The following history is an abridged text. For more information, view the full document
The history of Jacob Ambaum Park includes not only details of Jacob Ambaum's life and times, but also the story of the roads and streetcar line he helped build - both of which played a vital role in opening up Burien to settlement and development.
In 1870, the Soloman family purchased 319 acres in North Burien from the U.S. Government. The Solomans settled near SW 128th and Ambaum Blvd, an area known as Mayfair and Hermes Depression. Soloman hoped that draining this swamp would yield rich bottomland for farming. After failing to do so, however, he sold off the land. Some of the early buyers included the Jacob Ambaum family.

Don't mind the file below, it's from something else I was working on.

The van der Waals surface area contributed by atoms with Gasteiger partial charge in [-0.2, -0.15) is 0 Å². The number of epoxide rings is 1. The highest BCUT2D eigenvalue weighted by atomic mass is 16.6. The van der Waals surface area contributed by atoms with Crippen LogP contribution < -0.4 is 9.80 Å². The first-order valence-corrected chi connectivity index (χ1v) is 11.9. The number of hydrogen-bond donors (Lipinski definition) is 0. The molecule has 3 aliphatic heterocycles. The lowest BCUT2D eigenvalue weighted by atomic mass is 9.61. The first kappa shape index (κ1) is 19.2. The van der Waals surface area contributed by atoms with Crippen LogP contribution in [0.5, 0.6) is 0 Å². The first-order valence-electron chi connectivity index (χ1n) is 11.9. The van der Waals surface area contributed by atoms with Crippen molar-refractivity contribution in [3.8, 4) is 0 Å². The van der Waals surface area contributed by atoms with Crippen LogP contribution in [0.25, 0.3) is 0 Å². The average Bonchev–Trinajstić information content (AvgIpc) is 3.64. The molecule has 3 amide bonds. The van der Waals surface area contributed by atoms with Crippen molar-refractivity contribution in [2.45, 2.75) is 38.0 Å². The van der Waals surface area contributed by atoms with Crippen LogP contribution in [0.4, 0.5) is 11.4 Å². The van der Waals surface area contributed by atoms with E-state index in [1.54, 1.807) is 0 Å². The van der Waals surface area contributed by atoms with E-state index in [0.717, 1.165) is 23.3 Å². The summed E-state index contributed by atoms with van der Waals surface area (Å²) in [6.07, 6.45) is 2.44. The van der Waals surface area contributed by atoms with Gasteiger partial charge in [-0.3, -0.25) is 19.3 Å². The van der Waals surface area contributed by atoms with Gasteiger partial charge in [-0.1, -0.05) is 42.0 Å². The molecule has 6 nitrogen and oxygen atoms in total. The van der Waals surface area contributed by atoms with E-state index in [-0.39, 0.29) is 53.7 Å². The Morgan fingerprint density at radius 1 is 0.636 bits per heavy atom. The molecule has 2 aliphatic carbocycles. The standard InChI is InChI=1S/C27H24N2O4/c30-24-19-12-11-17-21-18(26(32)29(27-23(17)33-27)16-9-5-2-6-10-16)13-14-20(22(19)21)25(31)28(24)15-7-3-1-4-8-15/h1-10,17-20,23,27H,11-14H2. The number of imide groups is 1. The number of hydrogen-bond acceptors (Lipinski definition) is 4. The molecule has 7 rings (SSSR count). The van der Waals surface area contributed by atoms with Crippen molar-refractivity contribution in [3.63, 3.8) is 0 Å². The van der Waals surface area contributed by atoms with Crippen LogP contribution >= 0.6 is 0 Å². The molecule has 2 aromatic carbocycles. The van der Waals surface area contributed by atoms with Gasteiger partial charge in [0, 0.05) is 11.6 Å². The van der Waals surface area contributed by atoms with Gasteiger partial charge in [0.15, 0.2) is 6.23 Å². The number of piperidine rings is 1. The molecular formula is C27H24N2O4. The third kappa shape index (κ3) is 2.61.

A skilled jack-of-all-trades, Jacob Ambaum, a German immigrant via Ohio, was a road-builder, realtor, investor, and chicken rancher. In 1902, he brought his wife, Mary, to homestead in Hazel Valley. Ambaum's thickly timbered property extended from 126th to 128th SW, and from Ambaum Blvd. to 8th Ave. SW, including the present site of St. Bernadette's School. An existing house, dating to the 1880s, sat on the property. A new house was built in 1916. The Ambaums' homestead was bordered in the front by a large gate flanked by imported Norway spruce.
Continue on to learn about the early development of the area